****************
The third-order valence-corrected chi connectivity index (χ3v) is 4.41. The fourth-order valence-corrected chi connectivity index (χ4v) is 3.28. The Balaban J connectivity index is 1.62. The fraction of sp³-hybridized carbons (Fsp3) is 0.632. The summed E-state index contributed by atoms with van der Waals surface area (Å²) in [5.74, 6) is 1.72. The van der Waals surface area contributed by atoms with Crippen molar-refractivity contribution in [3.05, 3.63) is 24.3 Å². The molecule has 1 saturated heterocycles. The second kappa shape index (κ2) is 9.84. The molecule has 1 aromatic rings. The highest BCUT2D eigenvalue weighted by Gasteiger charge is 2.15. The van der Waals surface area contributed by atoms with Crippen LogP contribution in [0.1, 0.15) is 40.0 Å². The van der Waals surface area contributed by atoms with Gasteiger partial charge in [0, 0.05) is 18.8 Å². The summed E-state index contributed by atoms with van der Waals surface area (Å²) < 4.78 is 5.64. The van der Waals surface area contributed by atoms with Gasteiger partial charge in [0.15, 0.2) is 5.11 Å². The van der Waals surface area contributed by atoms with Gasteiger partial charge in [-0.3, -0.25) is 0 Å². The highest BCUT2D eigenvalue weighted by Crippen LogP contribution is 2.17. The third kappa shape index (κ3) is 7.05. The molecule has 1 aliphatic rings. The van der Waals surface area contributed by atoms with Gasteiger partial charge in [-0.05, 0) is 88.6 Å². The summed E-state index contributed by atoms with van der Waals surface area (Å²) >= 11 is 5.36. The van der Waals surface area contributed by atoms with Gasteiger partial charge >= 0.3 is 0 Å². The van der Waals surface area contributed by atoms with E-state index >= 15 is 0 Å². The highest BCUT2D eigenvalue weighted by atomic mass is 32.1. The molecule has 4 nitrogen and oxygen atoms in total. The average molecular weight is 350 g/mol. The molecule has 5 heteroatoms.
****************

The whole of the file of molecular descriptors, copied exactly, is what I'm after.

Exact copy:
The third-order valence-corrected chi connectivity index (χ3v) is 4.41. The fourth-order valence-corrected chi connectivity index (χ4v) is 3.28. The Balaban J connectivity index is 1.62. The fraction of sp³-hybridized carbons (Fsp3) is 0.632. The summed E-state index contributed by atoms with van der Waals surface area (Å²) in [5.74, 6) is 1.72. The van der Waals surface area contributed by atoms with Crippen molar-refractivity contribution in [3.05, 3.63) is 24.3 Å². The molecule has 1 saturated heterocycles. The second kappa shape index (κ2) is 9.84. The molecule has 1 aromatic rings. The highest BCUT2D eigenvalue weighted by Gasteiger charge is 2.15. The van der Waals surface area contributed by atoms with Crippen LogP contribution in [0.1, 0.15) is 40.0 Å². The van der Waals surface area contributed by atoms with Gasteiger partial charge in [0, 0.05) is 18.8 Å². The summed E-state index contributed by atoms with van der Waals surface area (Å²) < 4.78 is 5.64. The van der Waals surface area contributed by atoms with Gasteiger partial charge in [0.15, 0.2) is 5.11 Å². The van der Waals surface area contributed by atoms with Gasteiger partial charge in [-0.3, -0.25) is 0 Å². The highest BCUT2D eigenvalue weighted by Crippen LogP contribution is 2.17. The third kappa shape index (κ3) is 7.05. The molecule has 1 aliphatic rings. The van der Waals surface area contributed by atoms with Gasteiger partial charge in [-0.05, 0) is 88.6 Å². The summed E-state index contributed by atoms with van der Waals surface area (Å²) >= 11 is 5.36. The van der Waals surface area contributed by atoms with Gasteiger partial charge >= 0.3 is 0 Å². The van der Waals surface area contributed by atoms with E-state index >= 15 is 0 Å². The highest BCUT2D eigenvalue weighted by atomic mass is 32.1. The molecule has 4 nitrogen and oxygen atoms in total. The average molecular weight is 350 g/mol. The molecule has 5 heteroatoms.